Whether creating a scrapbook, photography book, or snapping a photo, it’s important to consider the use of colors. Colors effect mood and composition. By finding and using beautiful color combinations, you can ensure your project looks amazing. But before we reveal the tricks to making great photographs using color, it’s first necessary to understand…

The Color Wheel

The color wheel uses all the colors of the rainbow (red, orange, yellow, green, blue, and violet) as well as the mixtures of these colors (yellow-green, yellow-orange, etc.).


A more advanced color wheel includes tints and shades, where the colors fade from darker shades around the edges, into lighter shades as they draw closer to the center:


Note how these colors are presented on a gray background. The reason is that medium gray (50% white and 50% black) is a neutral shade. By presenting the color on a neutral shade, you can see the true color, whereas portraying the color on black or white (etc.) effects how the color appears. Note the example below:


Though each circle is the same shade of gray, the one on the left feels darker, and the one on the right feels lighter because of the shades surrounding them. The same happens with colors.

The color wheel is a great cheat for finding colors that look lovely together. Consider the following color combination tricks…


Complementary refers to colors that are opposite of each other on the color wheel.

shade-tint-wheel COMPLEMENTARY

Basic color complement sets are (red and green), (blue and orange), and (violet and yellow). But why do complements look good together? Apartment Therapy, home decorating, explains that, “This is because different types of cones (the photoreceptor cells in your eye that contribute to color vision) perceive different colors of light. If you stare for a long time at a block of color and then quickly look at a white wall, you’ll see a light afterimage in the opposite, or complementary, color … So what does this mean for the decorator? It means that combinations of complementary colors are especially dynamic together … since it simultaneously stimulates different parts of the eye.”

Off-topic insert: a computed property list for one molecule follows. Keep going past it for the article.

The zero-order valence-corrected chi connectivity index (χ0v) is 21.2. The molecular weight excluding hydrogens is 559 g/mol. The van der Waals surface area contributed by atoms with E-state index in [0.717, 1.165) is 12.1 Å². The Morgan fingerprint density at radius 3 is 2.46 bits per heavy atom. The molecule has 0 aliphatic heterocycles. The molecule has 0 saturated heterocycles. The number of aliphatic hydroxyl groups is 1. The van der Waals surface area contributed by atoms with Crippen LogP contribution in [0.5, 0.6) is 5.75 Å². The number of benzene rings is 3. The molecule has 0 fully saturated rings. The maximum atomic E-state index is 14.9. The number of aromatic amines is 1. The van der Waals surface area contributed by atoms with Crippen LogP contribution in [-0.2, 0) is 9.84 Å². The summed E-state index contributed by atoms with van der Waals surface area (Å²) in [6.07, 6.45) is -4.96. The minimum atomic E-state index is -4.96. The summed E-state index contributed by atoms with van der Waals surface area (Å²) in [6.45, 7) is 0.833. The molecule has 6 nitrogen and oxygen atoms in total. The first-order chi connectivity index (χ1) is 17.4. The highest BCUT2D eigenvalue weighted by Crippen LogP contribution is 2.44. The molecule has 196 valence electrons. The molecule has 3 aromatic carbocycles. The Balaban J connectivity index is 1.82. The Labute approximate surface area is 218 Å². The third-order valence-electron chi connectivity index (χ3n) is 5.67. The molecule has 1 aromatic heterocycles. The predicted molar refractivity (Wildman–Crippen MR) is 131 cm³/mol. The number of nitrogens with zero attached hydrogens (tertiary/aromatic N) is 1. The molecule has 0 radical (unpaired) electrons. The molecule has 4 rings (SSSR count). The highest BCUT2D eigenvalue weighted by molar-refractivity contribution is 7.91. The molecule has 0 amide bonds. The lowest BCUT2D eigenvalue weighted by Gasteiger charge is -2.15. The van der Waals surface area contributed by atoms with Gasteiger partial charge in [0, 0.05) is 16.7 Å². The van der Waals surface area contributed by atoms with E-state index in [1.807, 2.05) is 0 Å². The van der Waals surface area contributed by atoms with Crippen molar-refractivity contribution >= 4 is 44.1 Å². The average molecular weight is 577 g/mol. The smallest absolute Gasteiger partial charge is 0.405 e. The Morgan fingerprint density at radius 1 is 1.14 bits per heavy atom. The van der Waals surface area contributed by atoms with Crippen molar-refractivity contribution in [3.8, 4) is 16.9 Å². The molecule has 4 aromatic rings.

See Complementary colors in action:




Notice how complementary colors can be used in different ratios to create pleasing effects. If your complementary colors aren’t looking good together, consider making one more dominate than the other. On average, making the cool color (green, blue, violet)  more dominant will create a more pleasing effect. The reason? Warm colors (red, orange, yellow) are naturally intense and will automatically draw the attention. Use warm colors in places of emphasis. Notice how the focus in the above photos are all warm colors: red ladybug, orange rose, yellow butterfly.


This refers to colors that are next to each other on the color wheel.

shade-tint-wheel analagous

Analogous colors look nice together because the similar tones used in each color invites a feeling of unity and harmony.





Monochrome colors are different shades (adding black to the color) and tints (adding white to the color) of one color on the color wheel. For example, dark red, red, and pink.

shade-tint-wheel split monochrome

Like analogous colors, monochromatic colors look nice together because they use similar tones to create unity within a piece. This is why sepia, as well as black and white photos, are so popular.





There are many different ways to organize and blend colors to create beautiful effects, and we’ve only mentioned a few here. If you’d like to see more examples of colors that look lovely together, check out our new color board on Pinterest!

What colors do you like best together, and why?